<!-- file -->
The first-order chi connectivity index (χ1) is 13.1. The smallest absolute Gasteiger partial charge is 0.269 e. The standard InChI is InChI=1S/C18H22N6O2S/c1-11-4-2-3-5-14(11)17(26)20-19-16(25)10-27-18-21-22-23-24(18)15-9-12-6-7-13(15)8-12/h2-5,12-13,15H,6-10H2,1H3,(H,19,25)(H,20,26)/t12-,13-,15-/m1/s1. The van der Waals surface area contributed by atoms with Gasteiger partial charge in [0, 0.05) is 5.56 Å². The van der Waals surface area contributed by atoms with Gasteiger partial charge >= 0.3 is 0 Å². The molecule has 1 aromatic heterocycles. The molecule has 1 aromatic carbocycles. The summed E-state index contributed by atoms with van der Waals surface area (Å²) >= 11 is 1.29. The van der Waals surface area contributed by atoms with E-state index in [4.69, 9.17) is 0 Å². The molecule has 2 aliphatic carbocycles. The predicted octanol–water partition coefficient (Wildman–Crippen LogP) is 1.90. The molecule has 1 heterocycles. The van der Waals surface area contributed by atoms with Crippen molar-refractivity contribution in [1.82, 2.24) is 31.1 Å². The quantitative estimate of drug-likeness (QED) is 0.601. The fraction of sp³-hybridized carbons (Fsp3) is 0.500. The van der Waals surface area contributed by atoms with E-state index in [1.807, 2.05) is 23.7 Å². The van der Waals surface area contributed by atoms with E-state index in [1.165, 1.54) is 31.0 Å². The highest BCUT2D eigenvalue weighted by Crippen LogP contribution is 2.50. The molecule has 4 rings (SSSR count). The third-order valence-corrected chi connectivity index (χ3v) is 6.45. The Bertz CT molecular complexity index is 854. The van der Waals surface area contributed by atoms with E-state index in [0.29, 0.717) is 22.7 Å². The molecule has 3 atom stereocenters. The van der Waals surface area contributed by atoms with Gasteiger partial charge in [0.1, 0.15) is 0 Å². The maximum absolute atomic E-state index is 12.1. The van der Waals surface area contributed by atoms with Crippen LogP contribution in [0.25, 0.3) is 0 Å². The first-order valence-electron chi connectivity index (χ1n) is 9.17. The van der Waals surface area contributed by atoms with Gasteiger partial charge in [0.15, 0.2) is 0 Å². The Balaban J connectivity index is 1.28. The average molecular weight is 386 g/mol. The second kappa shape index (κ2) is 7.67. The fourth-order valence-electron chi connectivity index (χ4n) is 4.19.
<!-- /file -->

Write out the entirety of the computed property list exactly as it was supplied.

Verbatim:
The first-order chi connectivity index (χ1) is 13.1. The smallest absolute Gasteiger partial charge is 0.269 e. The standard InChI is InChI=1S/C18H22N6O2S/c1-11-4-2-3-5-14(11)17(26)20-19-16(25)10-27-18-21-22-23-24(18)15-9-12-6-7-13(15)8-12/h2-5,12-13,15H,6-10H2,1H3,(H,19,25)(H,20,26)/t12-,13-,15-/m1/s1. The van der Waals surface area contributed by atoms with Gasteiger partial charge in [0, 0.05) is 5.56 Å². The van der Waals surface area contributed by atoms with Gasteiger partial charge >= 0.3 is 0 Å². The molecule has 1 aromatic heterocycles. The molecule has 1 aromatic carbocycles. The summed E-state index contributed by atoms with van der Waals surface area (Å²) >= 11 is 1.29. The van der Waals surface area contributed by atoms with E-state index in [4.69, 9.17) is 0 Å². The molecule has 2 aliphatic carbocycles. The predicted octanol–water partition coefficient (Wildman–Crippen LogP) is 1.90. The molecule has 1 heterocycles. The van der Waals surface area contributed by atoms with Crippen molar-refractivity contribution in [1.82, 2.24) is 31.1 Å². The quantitative estimate of drug-likeness (QED) is 0.601. The fraction of sp³-hybridized carbons (Fsp3) is 0.500. The van der Waals surface area contributed by atoms with E-state index in [1.807, 2.05) is 23.7 Å². The van der Waals surface area contributed by atoms with E-state index in [1.165, 1.54) is 31.0 Å². The highest BCUT2D eigenvalue weighted by Crippen LogP contribution is 2.50. The molecule has 4 rings (SSSR count). The third-order valence-corrected chi connectivity index (χ3v) is 6.45. The Bertz CT molecular complexity index is 854. The van der Waals surface area contributed by atoms with E-state index in [0.29, 0.717) is 22.7 Å². The molecule has 3 atom stereocenters. The van der Waals surface area contributed by atoms with Gasteiger partial charge in [0.1, 0.15) is 0 Å². The maximum absolute atomic E-state index is 12.1. The van der Waals surface area contributed by atoms with Crippen LogP contribution in [0.25, 0.3) is 0 Å². The first-order valence-electron chi connectivity index (χ1n) is 9.17. The van der Waals surface area contributed by atoms with Gasteiger partial charge in [0.15, 0.2) is 0 Å². The Balaban J connectivity index is 1.28. The average molecular weight is 386 g/mol. The second kappa shape index (κ2) is 7.67. The fourth-order valence-electron chi connectivity index (χ4n) is 4.19.